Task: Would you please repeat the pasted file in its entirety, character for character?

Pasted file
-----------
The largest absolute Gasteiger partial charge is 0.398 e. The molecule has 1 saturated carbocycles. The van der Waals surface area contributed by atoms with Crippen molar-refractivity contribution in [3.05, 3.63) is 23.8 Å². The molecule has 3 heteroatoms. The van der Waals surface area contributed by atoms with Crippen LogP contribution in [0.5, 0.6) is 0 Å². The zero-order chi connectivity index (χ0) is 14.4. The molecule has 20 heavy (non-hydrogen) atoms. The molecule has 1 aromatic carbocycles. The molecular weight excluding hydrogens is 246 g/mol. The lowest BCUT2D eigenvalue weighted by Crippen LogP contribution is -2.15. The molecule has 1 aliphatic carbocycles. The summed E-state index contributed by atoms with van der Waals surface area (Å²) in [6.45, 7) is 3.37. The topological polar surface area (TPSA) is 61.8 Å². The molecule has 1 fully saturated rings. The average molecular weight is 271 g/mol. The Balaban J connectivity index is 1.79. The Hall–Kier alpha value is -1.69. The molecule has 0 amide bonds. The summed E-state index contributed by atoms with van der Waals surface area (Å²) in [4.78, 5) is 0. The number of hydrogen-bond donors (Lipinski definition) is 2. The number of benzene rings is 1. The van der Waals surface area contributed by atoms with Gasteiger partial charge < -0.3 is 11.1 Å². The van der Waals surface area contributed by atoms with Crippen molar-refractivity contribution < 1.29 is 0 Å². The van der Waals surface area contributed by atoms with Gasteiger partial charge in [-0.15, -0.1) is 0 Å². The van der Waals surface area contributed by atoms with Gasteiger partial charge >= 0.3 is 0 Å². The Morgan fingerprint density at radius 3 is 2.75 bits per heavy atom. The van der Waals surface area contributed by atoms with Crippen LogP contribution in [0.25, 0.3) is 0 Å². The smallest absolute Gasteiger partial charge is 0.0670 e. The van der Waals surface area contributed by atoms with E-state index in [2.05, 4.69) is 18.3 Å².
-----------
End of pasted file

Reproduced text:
The largest absolute Gasteiger partial charge is 0.398 e. The molecule has 1 saturated carbocycles. The van der Waals surface area contributed by atoms with Crippen molar-refractivity contribution in [3.05, 3.63) is 23.8 Å². The molecule has 3 heteroatoms. The van der Waals surface area contributed by atoms with Crippen LogP contribution in [0.5, 0.6) is 0 Å². The zero-order chi connectivity index (χ0) is 14.4. The molecule has 20 heavy (non-hydrogen) atoms. The molecule has 1 aromatic carbocycles. The molecular weight excluding hydrogens is 246 g/mol. The lowest BCUT2D eigenvalue weighted by Crippen LogP contribution is -2.15. The molecule has 1 aliphatic carbocycles. The summed E-state index contributed by atoms with van der Waals surface area (Å²) in [6.45, 7) is 3.37. The topological polar surface area (TPSA) is 61.8 Å². The molecule has 1 fully saturated rings. The average molecular weight is 271 g/mol. The Balaban J connectivity index is 1.79. The Hall–Kier alpha value is -1.69. The molecule has 0 amide bonds. The summed E-state index contributed by atoms with van der Waals surface area (Å²) in [4.78, 5) is 0. The number of hydrogen-bond donors (Lipinski definition) is 2. The number of benzene rings is 1. The van der Waals surface area contributed by atoms with Gasteiger partial charge < -0.3 is 11.1 Å². The van der Waals surface area contributed by atoms with Crippen molar-refractivity contribution < 1.29 is 0 Å². The van der Waals surface area contributed by atoms with Gasteiger partial charge in [-0.15, -0.1) is 0 Å². The van der Waals surface area contributed by atoms with Gasteiger partial charge >= 0.3 is 0 Å². The Morgan fingerprint density at radius 3 is 2.75 bits per heavy atom. The van der Waals surface area contributed by atoms with Crippen LogP contribution in [0.25, 0.3) is 0 Å². The smallest absolute Gasteiger partial charge is 0.0670 e. The van der Waals surface area contributed by atoms with E-state index in [2.05, 4.69) is 18.3 Å².